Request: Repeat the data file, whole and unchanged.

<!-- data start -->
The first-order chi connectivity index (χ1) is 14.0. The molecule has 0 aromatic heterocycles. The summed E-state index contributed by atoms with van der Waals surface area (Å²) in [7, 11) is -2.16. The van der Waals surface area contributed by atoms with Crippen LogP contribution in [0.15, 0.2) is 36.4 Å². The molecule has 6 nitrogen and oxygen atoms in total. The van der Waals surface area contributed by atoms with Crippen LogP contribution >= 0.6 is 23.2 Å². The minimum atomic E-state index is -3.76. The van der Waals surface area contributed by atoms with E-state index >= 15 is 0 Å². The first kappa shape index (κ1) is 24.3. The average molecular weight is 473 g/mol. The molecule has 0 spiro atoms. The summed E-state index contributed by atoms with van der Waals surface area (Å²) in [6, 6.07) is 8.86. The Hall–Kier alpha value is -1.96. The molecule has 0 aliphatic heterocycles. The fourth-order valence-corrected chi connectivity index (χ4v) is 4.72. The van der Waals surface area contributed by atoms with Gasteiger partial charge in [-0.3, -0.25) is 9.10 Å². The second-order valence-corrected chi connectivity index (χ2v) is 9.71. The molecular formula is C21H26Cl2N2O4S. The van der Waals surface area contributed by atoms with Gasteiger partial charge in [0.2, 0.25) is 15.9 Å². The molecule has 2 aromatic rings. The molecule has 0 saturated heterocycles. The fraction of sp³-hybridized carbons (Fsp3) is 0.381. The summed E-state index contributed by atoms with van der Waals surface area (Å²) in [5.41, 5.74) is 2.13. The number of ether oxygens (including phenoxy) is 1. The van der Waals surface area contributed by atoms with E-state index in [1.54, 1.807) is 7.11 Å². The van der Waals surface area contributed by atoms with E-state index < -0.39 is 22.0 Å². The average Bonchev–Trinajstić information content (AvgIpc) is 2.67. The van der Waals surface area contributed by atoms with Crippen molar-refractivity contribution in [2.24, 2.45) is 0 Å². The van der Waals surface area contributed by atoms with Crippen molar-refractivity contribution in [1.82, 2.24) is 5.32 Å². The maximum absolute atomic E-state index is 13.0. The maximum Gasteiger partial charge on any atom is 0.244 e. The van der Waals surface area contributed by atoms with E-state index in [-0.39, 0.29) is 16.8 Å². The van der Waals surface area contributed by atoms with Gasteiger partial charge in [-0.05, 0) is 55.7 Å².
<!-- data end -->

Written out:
The first-order chi connectivity index (χ1) is 14.0. The molecule has 0 aromatic heterocycles. The summed E-state index contributed by atoms with van der Waals surface area (Å²) in [7, 11) is -2.16. The van der Waals surface area contributed by atoms with Crippen LogP contribution in [0.15, 0.2) is 36.4 Å². The molecule has 6 nitrogen and oxygen atoms in total. The van der Waals surface area contributed by atoms with Crippen LogP contribution >= 0.6 is 23.2 Å². The minimum atomic E-state index is -3.76. The van der Waals surface area contributed by atoms with E-state index >= 15 is 0 Å². The first kappa shape index (κ1) is 24.3. The average molecular weight is 473 g/mol. The molecule has 0 spiro atoms. The summed E-state index contributed by atoms with van der Waals surface area (Å²) in [6, 6.07) is 8.86. The Hall–Kier alpha value is -1.96. The molecule has 0 aliphatic heterocycles. The fourth-order valence-corrected chi connectivity index (χ4v) is 4.72. The van der Waals surface area contributed by atoms with Gasteiger partial charge in [-0.3, -0.25) is 9.10 Å². The second-order valence-corrected chi connectivity index (χ2v) is 9.71. The molecular formula is C21H26Cl2N2O4S. The van der Waals surface area contributed by atoms with Gasteiger partial charge in [0.2, 0.25) is 15.9 Å². The molecule has 2 aromatic rings. The molecule has 0 saturated heterocycles. The fraction of sp³-hybridized carbons (Fsp3) is 0.381. The summed E-state index contributed by atoms with van der Waals surface area (Å²) in [5.41, 5.74) is 2.13. The number of ether oxygens (including phenoxy) is 1. The van der Waals surface area contributed by atoms with E-state index in [1.54, 1.807) is 7.11 Å². The van der Waals surface area contributed by atoms with E-state index < -0.39 is 22.0 Å². The average Bonchev–Trinajstić information content (AvgIpc) is 2.67. The van der Waals surface area contributed by atoms with Crippen molar-refractivity contribution in [2.24, 2.45) is 0 Å². The van der Waals surface area contributed by atoms with Crippen molar-refractivity contribution in [1.82, 2.24) is 5.32 Å². The maximum absolute atomic E-state index is 13.0. The maximum Gasteiger partial charge on any atom is 0.244 e. The van der Waals surface area contributed by atoms with E-state index in [-0.39, 0.29) is 16.8 Å². The van der Waals surface area contributed by atoms with Gasteiger partial charge in [-0.05, 0) is 55.7 Å².